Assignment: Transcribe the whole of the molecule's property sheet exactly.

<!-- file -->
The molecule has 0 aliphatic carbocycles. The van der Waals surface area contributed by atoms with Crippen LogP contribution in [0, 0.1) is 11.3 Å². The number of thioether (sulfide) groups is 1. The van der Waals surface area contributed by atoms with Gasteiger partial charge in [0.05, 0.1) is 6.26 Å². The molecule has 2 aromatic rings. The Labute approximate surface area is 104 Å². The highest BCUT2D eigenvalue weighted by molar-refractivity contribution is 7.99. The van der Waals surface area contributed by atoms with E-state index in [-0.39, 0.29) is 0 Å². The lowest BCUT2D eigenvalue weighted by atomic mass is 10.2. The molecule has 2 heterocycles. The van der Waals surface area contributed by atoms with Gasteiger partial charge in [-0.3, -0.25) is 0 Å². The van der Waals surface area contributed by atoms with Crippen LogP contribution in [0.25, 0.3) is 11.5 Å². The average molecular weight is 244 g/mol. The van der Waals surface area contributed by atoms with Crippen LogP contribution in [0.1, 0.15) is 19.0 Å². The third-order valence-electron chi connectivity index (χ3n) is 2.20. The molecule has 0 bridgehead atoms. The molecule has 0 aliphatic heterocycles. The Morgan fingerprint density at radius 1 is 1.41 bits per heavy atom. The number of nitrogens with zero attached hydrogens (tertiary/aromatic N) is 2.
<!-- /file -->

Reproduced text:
The molecule has 0 aliphatic carbocycles. The van der Waals surface area contributed by atoms with Crippen LogP contribution in [0, 0.1) is 11.3 Å². The number of thioether (sulfide) groups is 1. The van der Waals surface area contributed by atoms with Gasteiger partial charge in [0.05, 0.1) is 6.26 Å². The molecule has 2 aromatic rings. The Labute approximate surface area is 104 Å². The highest BCUT2D eigenvalue weighted by molar-refractivity contribution is 7.99. The van der Waals surface area contributed by atoms with E-state index in [-0.39, 0.29) is 0 Å². The lowest BCUT2D eigenvalue weighted by atomic mass is 10.2. The molecule has 2 heterocycles. The van der Waals surface area contributed by atoms with Gasteiger partial charge in [-0.3, -0.25) is 0 Å². The van der Waals surface area contributed by atoms with Crippen LogP contribution in [0.25, 0.3) is 11.5 Å². The average molecular weight is 244 g/mol. The van der Waals surface area contributed by atoms with Crippen LogP contribution in [0.1, 0.15) is 19.0 Å². The third-order valence-electron chi connectivity index (χ3n) is 2.20. The molecule has 0 bridgehead atoms. The molecule has 0 aliphatic heterocycles. The Morgan fingerprint density at radius 1 is 1.41 bits per heavy atom. The number of nitrogens with zero attached hydrogens (tertiary/aromatic N) is 2.